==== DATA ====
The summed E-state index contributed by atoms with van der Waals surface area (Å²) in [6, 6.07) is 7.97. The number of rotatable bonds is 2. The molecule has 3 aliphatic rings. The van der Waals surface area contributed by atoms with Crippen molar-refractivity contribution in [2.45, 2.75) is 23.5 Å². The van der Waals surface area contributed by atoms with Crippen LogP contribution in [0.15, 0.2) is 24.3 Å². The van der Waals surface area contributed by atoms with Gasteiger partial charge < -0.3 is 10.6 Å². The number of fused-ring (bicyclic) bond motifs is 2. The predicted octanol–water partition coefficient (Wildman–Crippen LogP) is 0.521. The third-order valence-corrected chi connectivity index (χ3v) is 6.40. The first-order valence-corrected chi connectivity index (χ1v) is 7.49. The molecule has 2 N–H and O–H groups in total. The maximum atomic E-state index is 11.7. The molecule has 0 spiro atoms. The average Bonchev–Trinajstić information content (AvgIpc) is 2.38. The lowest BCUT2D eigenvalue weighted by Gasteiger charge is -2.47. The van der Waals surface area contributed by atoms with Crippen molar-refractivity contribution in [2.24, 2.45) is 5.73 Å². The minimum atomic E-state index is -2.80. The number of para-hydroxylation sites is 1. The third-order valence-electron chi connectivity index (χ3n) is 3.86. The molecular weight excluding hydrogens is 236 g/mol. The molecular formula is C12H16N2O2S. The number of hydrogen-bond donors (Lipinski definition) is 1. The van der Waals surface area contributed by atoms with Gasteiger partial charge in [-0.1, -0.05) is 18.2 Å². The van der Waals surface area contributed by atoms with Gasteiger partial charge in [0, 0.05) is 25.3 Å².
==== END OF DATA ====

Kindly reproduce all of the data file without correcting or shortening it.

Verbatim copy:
The summed E-state index contributed by atoms with van der Waals surface area (Å²) in [6, 6.07) is 7.97. The number of rotatable bonds is 2. The molecule has 3 aliphatic rings. The van der Waals surface area contributed by atoms with Crippen molar-refractivity contribution in [2.45, 2.75) is 23.5 Å². The van der Waals surface area contributed by atoms with Crippen LogP contribution in [0.15, 0.2) is 24.3 Å². The van der Waals surface area contributed by atoms with Gasteiger partial charge < -0.3 is 10.6 Å². The number of fused-ring (bicyclic) bond motifs is 2. The predicted octanol–water partition coefficient (Wildman–Crippen LogP) is 0.521. The third-order valence-corrected chi connectivity index (χ3v) is 6.40. The first-order valence-corrected chi connectivity index (χ1v) is 7.49. The molecule has 2 N–H and O–H groups in total. The maximum atomic E-state index is 11.7. The molecule has 0 spiro atoms. The average Bonchev–Trinajstić information content (AvgIpc) is 2.38. The lowest BCUT2D eigenvalue weighted by Gasteiger charge is -2.47. The van der Waals surface area contributed by atoms with Crippen molar-refractivity contribution in [2.24, 2.45) is 5.73 Å². The minimum atomic E-state index is -2.80. The number of para-hydroxylation sites is 1. The third-order valence-electron chi connectivity index (χ3n) is 3.86. The molecular weight excluding hydrogens is 236 g/mol. The molecular formula is C12H16N2O2S. The number of hydrogen-bond donors (Lipinski definition) is 1. The van der Waals surface area contributed by atoms with Gasteiger partial charge in [-0.1, -0.05) is 18.2 Å². The van der Waals surface area contributed by atoms with Gasteiger partial charge in [0, 0.05) is 25.3 Å².